Dad's Army: The Lost Episodes

Jimmy Perry and David Croft
Theatre Royal, Newcastle, and touring
(2008)

Production photo

Reviewing Dad's Army is a bit like reviewing the National Anthem or Tower Bridge. They are all national institutions and, although Dad's Army is not the longest running sitcom (that distinction goes to Last of the Summer Wine, I suspect), it is probably the most enduringly popular. The audience last night was not the usual Theatre Royal audience but the house was still packed and, although some of them were almost certainly Leslie Grantham fans dying to see Dirty Den in the flesh, the vast majority (and what a mixture of ages there was!) were Dad's Army fans, as was made abundantly clear when, as the lights went down and the Walmington-on-Sea Home Guard platoon marched onstage, the audience burst into spontaneous applause.

Four "lost" (because no recordings remain) episodes are performed: A Stripe for Frazer, Loneliness of the Long-Distance Walker, Room at the Bottom and The Deadly Attachment. All of the regulars are there, of course: Captain Mainwaring, Sergeant Wilson, Corporal Jones, platoon members Frazer, Godfrey and Pike, as well as the ARP Warden Hodges and the Verger, along with a mixed bag of other platoon members, regular army officers and NCOs, the crew of a U-Boat and two women (played by the same man). No Vicar, though.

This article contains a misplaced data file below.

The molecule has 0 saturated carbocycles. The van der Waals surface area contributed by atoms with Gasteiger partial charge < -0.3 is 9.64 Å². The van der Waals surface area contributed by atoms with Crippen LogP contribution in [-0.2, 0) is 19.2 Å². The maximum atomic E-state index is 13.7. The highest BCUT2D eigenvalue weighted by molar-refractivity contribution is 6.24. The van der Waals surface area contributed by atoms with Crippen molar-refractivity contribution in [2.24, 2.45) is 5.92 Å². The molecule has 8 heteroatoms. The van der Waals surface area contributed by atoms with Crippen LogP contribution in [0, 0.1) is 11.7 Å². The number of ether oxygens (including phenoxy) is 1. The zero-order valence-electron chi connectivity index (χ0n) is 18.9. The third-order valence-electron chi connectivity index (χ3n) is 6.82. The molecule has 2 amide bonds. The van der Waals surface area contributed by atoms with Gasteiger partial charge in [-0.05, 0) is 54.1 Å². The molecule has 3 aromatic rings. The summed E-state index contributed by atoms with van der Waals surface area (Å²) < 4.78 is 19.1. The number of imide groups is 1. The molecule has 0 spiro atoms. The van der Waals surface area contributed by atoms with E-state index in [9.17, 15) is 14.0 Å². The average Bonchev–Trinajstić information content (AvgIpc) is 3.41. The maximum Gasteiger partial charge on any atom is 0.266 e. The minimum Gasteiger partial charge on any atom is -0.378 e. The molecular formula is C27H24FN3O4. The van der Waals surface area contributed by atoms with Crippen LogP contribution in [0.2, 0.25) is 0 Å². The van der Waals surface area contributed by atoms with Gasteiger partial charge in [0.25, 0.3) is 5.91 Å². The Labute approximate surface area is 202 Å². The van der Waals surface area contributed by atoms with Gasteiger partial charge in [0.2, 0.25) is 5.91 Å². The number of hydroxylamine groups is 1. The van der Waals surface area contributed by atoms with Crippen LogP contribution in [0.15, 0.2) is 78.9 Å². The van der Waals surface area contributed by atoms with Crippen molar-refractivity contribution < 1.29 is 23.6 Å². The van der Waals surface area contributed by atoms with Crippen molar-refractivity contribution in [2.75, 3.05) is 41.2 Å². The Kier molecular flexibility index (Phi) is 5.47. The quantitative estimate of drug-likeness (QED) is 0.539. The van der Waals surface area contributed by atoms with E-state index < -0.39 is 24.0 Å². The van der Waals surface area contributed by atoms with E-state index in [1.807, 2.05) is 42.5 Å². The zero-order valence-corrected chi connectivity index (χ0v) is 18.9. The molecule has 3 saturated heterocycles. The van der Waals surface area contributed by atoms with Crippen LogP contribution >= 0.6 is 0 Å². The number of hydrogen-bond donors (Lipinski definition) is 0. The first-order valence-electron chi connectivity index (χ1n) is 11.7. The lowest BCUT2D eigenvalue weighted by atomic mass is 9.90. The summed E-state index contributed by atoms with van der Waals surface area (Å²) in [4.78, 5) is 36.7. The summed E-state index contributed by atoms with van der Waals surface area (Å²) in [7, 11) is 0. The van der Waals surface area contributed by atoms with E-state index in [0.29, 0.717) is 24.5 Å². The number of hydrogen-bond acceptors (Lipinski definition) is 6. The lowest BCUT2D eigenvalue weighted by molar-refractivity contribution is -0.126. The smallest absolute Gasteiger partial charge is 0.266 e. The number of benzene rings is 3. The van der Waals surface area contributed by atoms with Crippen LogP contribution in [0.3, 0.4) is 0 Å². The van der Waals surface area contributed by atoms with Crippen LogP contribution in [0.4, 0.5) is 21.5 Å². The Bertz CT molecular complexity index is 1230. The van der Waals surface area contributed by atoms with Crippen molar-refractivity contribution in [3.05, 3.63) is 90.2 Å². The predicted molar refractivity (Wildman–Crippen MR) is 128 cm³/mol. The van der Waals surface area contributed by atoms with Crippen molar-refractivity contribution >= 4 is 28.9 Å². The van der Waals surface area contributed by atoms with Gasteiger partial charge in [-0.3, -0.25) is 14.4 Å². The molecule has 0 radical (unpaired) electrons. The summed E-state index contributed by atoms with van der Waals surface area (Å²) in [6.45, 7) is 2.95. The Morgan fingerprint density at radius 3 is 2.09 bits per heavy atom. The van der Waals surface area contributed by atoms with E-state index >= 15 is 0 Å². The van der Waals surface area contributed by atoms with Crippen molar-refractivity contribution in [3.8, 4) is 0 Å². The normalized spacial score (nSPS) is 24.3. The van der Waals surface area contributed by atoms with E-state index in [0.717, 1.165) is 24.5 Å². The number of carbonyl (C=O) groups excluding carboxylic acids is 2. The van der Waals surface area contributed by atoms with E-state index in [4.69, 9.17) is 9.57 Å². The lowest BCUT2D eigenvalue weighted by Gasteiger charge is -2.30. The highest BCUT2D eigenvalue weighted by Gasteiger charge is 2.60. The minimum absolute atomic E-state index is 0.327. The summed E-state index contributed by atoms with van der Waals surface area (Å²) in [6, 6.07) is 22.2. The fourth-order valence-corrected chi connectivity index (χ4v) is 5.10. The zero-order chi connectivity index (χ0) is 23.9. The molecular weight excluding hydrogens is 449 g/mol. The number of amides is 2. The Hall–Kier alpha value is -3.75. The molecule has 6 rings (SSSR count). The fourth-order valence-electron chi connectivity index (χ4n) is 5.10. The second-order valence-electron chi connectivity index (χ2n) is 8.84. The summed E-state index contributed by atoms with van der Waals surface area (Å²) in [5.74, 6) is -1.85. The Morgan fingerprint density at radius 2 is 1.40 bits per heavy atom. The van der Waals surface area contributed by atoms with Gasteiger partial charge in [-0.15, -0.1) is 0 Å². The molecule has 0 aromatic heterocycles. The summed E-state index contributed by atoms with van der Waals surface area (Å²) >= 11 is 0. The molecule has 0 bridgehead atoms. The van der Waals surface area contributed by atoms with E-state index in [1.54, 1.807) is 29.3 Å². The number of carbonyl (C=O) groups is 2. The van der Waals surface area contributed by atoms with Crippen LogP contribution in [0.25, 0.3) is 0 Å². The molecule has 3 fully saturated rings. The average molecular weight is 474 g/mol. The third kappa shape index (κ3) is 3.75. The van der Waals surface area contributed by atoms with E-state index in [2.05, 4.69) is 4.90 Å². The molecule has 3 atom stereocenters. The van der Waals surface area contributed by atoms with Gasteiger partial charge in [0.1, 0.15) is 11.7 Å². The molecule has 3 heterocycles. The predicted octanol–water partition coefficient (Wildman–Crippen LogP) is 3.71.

What the audience wants is accurate reproduction of the original, particularly of the original characters, and that is what they get. I have to say that I thought Brian Jackson looked too young for Godfrey but, like the rest, he had the voice and mannerisms perfectly. And isn't it amazing what the imagination combined with memory will do? In no time at all we forgot that we weren't seeing Arthur Lowe, John Le Mesurier, Ian Lavender et al: the performances were such that we were seeing them, if only in our minds' eyes - a tribute to the careful reproduction of the TV series and the actors' performances.

How strange and very theatrical it is, watching actors playing well-known actors playing equally well-known characters!

It's great fun: well-loved characters, familiar catchphrases (the first "Stupid boy!" got a great laugh and applause), familiar situations (and some familiar jokes: "Don't tell him your name, Pike" made its appearance) and some new ones. One which particularly tickled my fancy was when the visiting drill sergeant bellowed at Cpl Jones, "Does Snowwhite know you'll be late tonight?"

It is sometimes hard for a critic to go to the theatre and suspend the critical approach, to stop analysing and just sit back and enjoy. It helps that I've been a fan of Dad's Army since 1968 (yes, 1968 - I couldn't believe it either!) and this sticks so close to the spirit as well as the actuality of the original that for me it became a good night out, full of laughter and nostalgia.

"Dad's Army" is at Malvern Theatres from 2nd to 7th June

Reviewer: Peter Lathan